So our place is strange, and cats are sensitive animals, I said. OK. But we've lived there a long time-the two of us and the cat. Why now, all of a sudden, did it decide to leave us? Why didn't it leave before now?

That I cannot tell you. Perhaps the flow has changed. Perhaps something has obstructed the flow.

The flow.

I do not know yet whether your cat is still alive, but I can be certain of one thing: it is no longer in the vicinity of your house. You will never find the cat in that neighborhood.

I lifted my cup and took a sip of my now lukewarm coffee. Beyond the tearoom windows, a misty rain was falling. The sky was closed over with dark, low-hanging clouds. A sad procession of people and umbrellas climbed up and down the footbridge outside.

Give me your hand, she said.

I placed my right hand on the table, palm up, assuming she was planning to read my palm. Instead, she stretched her hand out and put her palm against mine. Then she closed her eyes, remaining utterly still, as if silently rebuking a faithless lover. The waitress came and refilled my cup, pretending not to notice what Malta Kano and I were doing. People at nearby tables stole glances in our direction. I kept hoping all the while that there were no acquaintances of mine in the vicinity.I want you to picture to yourself one thing you saw before you came here today, said Malta Kano.

One thing? I asked.

Just one thing.

I thought of the flowered minidress that I had seen in Kumiko's clothes storage box. Why that of all things happened to pop into my mind I have no idea. It just did.

We kept our hands together like that for another five minutes- five minutes that felt very long to me, not so much because I was being stared at by people as that the touch of Malta Kano's hand had something unsettling about it. It was a small hand, neither hot nor cold. It had neither the intimate touch of a lover's hand nor the functional touch of a doctor's. It had the same effect on me as her eyes had, turning me into a vacant house. I felt empty: no furniture, no curtains, no rugs. Just an empty container. Eventually, Malta Kano withdrew her hand from mine and took several deep breaths. Then she nodded several times.

Mr. Okada, she said, I believe that you are entering a. phase of your life in which many different things will occur. The disappearance of your cat is only the beginning.

Different things, I said. Good things or bad things?

She tilted her head in thought. Good things and bad things. Bad things that seem good at first, and good things that seem bad at first.

To me, that sounds very general, I said. Don't you have any more concrete information?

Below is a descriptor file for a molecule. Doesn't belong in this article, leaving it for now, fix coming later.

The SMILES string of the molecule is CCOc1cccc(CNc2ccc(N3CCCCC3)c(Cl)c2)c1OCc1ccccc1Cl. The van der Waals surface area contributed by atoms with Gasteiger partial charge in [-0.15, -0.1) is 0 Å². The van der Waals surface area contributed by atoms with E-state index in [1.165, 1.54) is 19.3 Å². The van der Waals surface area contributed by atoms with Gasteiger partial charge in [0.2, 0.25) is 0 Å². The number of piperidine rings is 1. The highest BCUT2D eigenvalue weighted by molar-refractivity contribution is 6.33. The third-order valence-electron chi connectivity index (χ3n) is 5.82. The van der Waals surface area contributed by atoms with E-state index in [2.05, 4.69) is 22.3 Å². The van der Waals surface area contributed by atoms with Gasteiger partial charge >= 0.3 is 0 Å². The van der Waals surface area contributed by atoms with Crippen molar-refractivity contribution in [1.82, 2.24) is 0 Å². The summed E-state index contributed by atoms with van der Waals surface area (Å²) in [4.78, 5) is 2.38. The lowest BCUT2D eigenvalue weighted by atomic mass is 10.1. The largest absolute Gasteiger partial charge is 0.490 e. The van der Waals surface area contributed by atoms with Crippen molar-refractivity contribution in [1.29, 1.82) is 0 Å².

Yes, I suppose what I am saying does sound very general, said Malta Kano. But after all, Mr. Okada, when one is speaking of the essence of things, it often happens that one can only speak in generalities. Concrete things certainly do command attention, but they are often little more than trivia. Side trips. The more one tries to see into the distance, the more generalized things become.

I nodded silently-without the slightest inkling of what she was talking about.

Do I have your permission to call you again? she asked.

Sure, I said, though in fact I had no wish to be called by anyone. Sure was about the only answer I could give.

She snatched her red vinyl hat from the table, took the handbag that had been hidden beneath it, and stood up. Uncertain as to how I should respond to this, I remained seated.

I do have one small bit of information that I can share with you Malta Kano said, looking down at me, after she had put on her red hat. You will find your polka-dot tie, but not in your house.


High Towers and Deep Wells

(Or, Far from Nomonhan)

Back home, I found Kumiko in a good mood. A very good mood. It was almost six o'clock by the time I arrived home after seeing Malta Kano, which meant I had no time to fix a proper dinner. Instead, I prepared a simple meal from what I found in the freezer, and we each had a beer. She talked about work, as she always did when she was in a good mood: whom she had seen at the office, what she had done, which of her colleagues had talent and which did not. That kind of thing.

I listened, making suitable responses. I heard no more than half of what she was saying. Not that I disliked listening to her talk about these things. Contents of the conversation aside, I loved watching her at the dinner table as she talked with enthusiasm about her work. This, I told myself, was home. We were doing a proper job of carrying out the responsibilities that we had been assigned to perform at home. She was talking about her work, and I, after having prepared dinner, was listening to her talk. This was very different from the image of home that I had imagined vaguely for myself before marriage. But this was the home I had chosen. I had had a home, of course, when I was a child. But it was not one I had chosen for myself. I had been born into it, presented with it as an established fact. Now, however, I lived in a world that I had chosen through an act of will. It was my home. It might not be perfect, but the fundamental stance I adopted with regard to my home was to accept it, problems and all, because it was something I myself had chosen. If it had problems, these were almost certainly problems that had originated within me.